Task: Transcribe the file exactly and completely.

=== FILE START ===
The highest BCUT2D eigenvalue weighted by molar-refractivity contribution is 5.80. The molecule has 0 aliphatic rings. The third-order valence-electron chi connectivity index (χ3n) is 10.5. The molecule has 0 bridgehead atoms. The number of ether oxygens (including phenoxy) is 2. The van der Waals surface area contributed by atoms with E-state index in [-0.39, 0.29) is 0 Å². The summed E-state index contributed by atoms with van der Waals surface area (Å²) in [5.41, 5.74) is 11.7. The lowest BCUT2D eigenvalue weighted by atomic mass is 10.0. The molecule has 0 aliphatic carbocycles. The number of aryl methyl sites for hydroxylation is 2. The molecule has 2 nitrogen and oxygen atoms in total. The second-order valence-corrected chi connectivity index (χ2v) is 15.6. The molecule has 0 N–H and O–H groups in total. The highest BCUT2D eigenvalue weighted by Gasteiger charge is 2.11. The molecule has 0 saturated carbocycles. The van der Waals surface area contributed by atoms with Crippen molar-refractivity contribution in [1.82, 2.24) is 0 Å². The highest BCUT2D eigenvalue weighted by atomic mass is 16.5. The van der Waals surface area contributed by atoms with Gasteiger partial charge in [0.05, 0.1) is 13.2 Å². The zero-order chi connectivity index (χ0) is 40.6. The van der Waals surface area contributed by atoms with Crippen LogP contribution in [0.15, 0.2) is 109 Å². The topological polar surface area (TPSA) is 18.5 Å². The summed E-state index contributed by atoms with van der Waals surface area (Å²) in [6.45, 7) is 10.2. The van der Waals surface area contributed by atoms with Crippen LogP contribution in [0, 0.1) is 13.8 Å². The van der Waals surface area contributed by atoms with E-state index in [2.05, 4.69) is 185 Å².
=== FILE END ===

The highest BCUT2D eigenvalue weighted by molar-refractivity contribution is 5.80. The molecule has 0 aliphatic rings. The third-order valence-electron chi connectivity index (χ3n) is 10.5. The molecule has 0 bridgehead atoms. The number of ether oxygens (including phenoxy) is 2. The van der Waals surface area contributed by atoms with E-state index in [-0.39, 0.29) is 0 Å². The summed E-state index contributed by atoms with van der Waals surface area (Å²) in [5.41, 5.74) is 11.7. The lowest BCUT2D eigenvalue weighted by atomic mass is 10.0. The molecule has 0 aliphatic carbocycles. The number of aryl methyl sites for hydroxylation is 2. The molecule has 2 nitrogen and oxygen atoms in total. The second-order valence-corrected chi connectivity index (χ2v) is 15.6. The molecule has 0 N–H and O–H groups in total. The highest BCUT2D eigenvalue weighted by Gasteiger charge is 2.11. The molecule has 0 saturated carbocycles. The van der Waals surface area contributed by atoms with Crippen molar-refractivity contribution in [1.82, 2.24) is 0 Å². The highest BCUT2D eigenvalue weighted by atomic mass is 16.5. The van der Waals surface area contributed by atoms with Gasteiger partial charge in [0.05, 0.1) is 13.2 Å². The zero-order chi connectivity index (χ0) is 40.6. The van der Waals surface area contributed by atoms with Crippen LogP contribution in [0.15, 0.2) is 109 Å². The topological polar surface area (TPSA) is 18.5 Å². The summed E-state index contributed by atoms with van der Waals surface area (Å²) in [6.45, 7) is 10.2. The van der Waals surface area contributed by atoms with Crippen LogP contribution in [0, 0.1) is 13.8 Å². The van der Waals surface area contributed by atoms with E-state index in [2.05, 4.69) is 185 Å².